The World War I of coffee: Peet’s Coffee and Tea versus Starbucks

Increasing workloads and extracurriculars have caused many students to join caffeination nation, but which popular provider is best for you? Below is a discussion of the pros and cons of the two most popular coffee franchises in America: Peet’s Coffee and Tea and Starbucks.



Peet’s Coffee and Tea provides a warm, comforting environment. Baristas really make an effort to form bonds with customers, by knowing their name and regular orders. You get more of the “mom and pop” coffee shop experience, which is extremely rare in franchises. The Peet’s brand attracts an older crowd, as well as older, more experienced baristas. That being said, customers experience a mellow environment ideal for studying, simplistic interior design and great customer service.

The quality of Peet’s beverages is extremely consistent, as batches of coffee are brewed every 30 minutes. The brand’s selective, finely grinded coffee beans and unique deep roasting process give rise to its coffee’s dark, rich and intense flavor. As a result, specialty beverages, though embellished with additional flavors, still maintain a bold coffee flavor. Contrary to popular belief, however, Peet’s coffee, with 267 milligrams of caffeine per 16 ounce cup of medium roast, has a lower caffeine content than Starbucks’ coffee (see Starbucks’ caffeine content below).

In addition to coffee based beverages, Peet’s has a wider variety of and stronger emphasis on teas (hence the name Peet’s Coffee and Tea). With 50 Mighty Leaf tea bag assortments available for purchase as merchandise, there is an impressive selection of associated over-the-bar drinks, some of which include matcha green tea, chai and oolong lattes, as well as mint, herbal and jasmine teas.

On the other hand, Peet’s has a more limited selection of food, often pastries, sweets and a few meal items besides some prepackaged sandwiches, juices and fruit. With many staying to work for hours, craving more than just banana bread, a wider variety of options would make customers’ stays more enjoyable.

Another shortcoming is Peet’s pricing: a small coffee at $1.95, a small vanilla latte at $3.75 and a small mocha javiva (like a frappuccino) at $4.30 (see Starbucks’ pricing below). Still, I would argue that the quality and environment are worth the extra cents, especially if your visit runs long.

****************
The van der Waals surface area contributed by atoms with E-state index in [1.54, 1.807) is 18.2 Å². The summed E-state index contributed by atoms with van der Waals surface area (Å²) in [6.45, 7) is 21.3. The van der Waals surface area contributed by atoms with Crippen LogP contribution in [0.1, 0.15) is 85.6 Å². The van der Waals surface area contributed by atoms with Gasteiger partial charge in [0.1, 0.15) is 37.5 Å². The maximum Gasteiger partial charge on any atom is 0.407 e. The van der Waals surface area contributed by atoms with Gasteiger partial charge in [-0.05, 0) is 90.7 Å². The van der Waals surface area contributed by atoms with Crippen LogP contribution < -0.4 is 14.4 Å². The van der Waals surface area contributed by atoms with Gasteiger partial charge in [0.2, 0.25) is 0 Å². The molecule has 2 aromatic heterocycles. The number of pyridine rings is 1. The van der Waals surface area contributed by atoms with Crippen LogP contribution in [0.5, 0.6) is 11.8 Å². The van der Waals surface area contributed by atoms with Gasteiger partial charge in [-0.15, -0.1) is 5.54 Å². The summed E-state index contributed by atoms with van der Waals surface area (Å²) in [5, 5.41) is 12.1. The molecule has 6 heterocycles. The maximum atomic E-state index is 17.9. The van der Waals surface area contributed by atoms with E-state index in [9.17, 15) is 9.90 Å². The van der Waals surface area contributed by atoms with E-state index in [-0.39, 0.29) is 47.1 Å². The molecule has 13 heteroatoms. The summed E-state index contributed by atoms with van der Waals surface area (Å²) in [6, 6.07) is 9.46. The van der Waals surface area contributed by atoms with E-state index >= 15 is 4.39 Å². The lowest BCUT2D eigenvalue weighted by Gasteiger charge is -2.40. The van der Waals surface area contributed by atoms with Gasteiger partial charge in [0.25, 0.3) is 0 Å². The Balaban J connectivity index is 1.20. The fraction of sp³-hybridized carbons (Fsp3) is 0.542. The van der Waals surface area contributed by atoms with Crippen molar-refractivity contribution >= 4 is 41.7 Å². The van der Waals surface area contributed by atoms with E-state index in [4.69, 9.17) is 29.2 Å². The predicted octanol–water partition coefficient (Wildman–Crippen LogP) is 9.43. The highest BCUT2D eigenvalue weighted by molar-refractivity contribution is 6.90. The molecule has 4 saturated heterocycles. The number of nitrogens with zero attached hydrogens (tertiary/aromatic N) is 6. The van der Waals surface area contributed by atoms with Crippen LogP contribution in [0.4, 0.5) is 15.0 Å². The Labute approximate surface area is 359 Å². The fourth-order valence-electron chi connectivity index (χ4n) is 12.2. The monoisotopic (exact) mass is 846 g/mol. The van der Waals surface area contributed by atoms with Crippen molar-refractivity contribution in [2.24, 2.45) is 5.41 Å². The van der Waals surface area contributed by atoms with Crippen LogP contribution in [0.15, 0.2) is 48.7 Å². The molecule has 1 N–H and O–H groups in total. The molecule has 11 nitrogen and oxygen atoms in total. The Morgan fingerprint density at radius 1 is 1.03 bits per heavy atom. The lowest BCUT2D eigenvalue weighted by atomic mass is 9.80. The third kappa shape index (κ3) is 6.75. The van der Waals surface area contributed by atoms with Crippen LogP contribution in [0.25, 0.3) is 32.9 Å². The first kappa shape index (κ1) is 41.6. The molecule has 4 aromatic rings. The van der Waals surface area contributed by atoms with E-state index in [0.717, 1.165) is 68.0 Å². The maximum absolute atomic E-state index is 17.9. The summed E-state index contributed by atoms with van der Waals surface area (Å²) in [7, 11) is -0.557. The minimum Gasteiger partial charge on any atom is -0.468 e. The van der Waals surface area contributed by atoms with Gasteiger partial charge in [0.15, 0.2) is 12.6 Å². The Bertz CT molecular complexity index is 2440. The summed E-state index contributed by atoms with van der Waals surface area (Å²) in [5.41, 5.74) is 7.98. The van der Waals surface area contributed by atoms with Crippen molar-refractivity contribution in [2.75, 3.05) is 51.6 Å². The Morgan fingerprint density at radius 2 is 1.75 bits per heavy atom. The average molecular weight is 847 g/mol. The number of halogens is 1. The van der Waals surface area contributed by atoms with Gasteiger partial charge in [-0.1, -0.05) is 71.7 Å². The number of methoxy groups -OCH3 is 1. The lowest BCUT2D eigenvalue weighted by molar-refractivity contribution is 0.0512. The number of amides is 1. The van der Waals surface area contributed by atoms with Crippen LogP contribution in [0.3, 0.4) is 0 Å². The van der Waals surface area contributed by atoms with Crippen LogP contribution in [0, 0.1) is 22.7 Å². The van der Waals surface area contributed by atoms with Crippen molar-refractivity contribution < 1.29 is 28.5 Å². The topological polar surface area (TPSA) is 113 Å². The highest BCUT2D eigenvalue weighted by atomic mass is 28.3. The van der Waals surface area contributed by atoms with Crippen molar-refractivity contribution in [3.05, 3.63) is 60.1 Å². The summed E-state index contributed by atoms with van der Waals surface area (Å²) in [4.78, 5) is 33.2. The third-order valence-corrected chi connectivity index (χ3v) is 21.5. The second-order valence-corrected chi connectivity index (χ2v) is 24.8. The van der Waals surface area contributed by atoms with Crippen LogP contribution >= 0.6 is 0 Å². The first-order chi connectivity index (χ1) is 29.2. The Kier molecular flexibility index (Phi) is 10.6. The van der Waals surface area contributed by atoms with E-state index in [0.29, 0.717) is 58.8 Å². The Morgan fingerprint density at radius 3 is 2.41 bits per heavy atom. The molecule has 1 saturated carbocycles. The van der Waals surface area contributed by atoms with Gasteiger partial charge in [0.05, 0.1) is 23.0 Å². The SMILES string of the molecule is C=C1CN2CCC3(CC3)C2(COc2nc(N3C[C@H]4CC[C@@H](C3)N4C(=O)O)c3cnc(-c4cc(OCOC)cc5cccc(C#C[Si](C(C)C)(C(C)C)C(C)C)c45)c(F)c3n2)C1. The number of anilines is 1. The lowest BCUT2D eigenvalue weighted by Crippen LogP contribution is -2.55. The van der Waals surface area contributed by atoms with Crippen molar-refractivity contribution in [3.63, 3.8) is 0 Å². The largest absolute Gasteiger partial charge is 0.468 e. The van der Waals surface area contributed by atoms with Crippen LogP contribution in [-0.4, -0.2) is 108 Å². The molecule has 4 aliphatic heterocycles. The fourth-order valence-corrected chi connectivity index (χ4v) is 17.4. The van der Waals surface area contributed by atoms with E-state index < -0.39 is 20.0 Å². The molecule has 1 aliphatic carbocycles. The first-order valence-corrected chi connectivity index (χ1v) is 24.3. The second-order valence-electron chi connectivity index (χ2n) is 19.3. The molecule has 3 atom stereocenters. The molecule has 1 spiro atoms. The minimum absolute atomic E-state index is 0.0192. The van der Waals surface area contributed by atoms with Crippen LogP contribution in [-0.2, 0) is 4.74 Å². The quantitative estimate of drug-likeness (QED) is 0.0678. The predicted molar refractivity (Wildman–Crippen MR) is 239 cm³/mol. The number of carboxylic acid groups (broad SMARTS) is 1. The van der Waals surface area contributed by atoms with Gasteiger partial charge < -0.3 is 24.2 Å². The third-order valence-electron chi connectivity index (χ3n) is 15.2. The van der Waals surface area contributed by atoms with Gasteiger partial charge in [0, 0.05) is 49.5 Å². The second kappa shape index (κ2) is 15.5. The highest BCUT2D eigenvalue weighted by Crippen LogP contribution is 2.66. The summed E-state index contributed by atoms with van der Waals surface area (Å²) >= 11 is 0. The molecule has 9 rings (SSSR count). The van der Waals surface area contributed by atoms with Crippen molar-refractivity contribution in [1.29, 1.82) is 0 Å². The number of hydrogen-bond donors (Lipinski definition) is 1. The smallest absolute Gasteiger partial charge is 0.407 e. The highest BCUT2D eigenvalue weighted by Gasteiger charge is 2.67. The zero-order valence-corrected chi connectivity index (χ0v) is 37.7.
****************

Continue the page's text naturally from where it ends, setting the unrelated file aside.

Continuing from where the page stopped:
Starbucks projects a modern, hip vibe from the moment you open the door. The brand generally attracts younger customers with younger baristas that attend high school or college, making Starbucks a popular place to hang out, but not always an ideal place to study. And, with young, frequently rotating baristas, you experience lower quality customer service.

The coffee at Starbucks is lighter and less bitter, but surprisingly, has a higher caffeine content, with 330 milligrams per 16 ounces of medium roast coffee. Specialty drinks, however, have a greater emphasis on sugary flavors, such as vanilla, caramel and chocolate.

With regards to tea, Starbucks does not have its own brand; all teas served are Teavana teas, known for its exotic flavors. While Teavana teas are of the highest quality, the selection available in stores is very limited. Starbucks does compensate for its lack of teas with a unique line of refreshers, such as the ever-popular Very Berry Hibiscus.

Likewise, with baked goods, Starbucks’ foods are provided by La Boulangerie, a French bakery chain popular throughout California. You could see this as a lack of originality and independence on Starbucks’ part, or you could see this as utilizing your resource, because La Boulangerie food is delicious. Customers can easily satisfy cravings with fresh bagels, breakfast sandwiches or traditional French pastries at Starbucks locations.

But perhaps the greatest difference between Starbucks and Peet’s is the overwhelming amount of social attention Starbucks receives. Starbucks has become more than just a coffee shop; it’s a full-fledged brand that consumers strive to flaunt on mugs, t-shirts, cell phone cases and other merchandise. This of course, can be seen as both a positive and a negative. Despite the hype, Starbucks’ pricing is reasonable, with a small coffee at $1.75, a small vanilla latte at $3.25 and a small mocha frappuccino at $3.80.

Ultimately, where there is youth, there is technology: Starbucks has created a rewards card program in which you earn points that eventually earn you free drinks. This system, popular among clothing retailers, makes you feel like you’re shopping for coffee, instead of just buying it, which in itself, can be pretty exciting.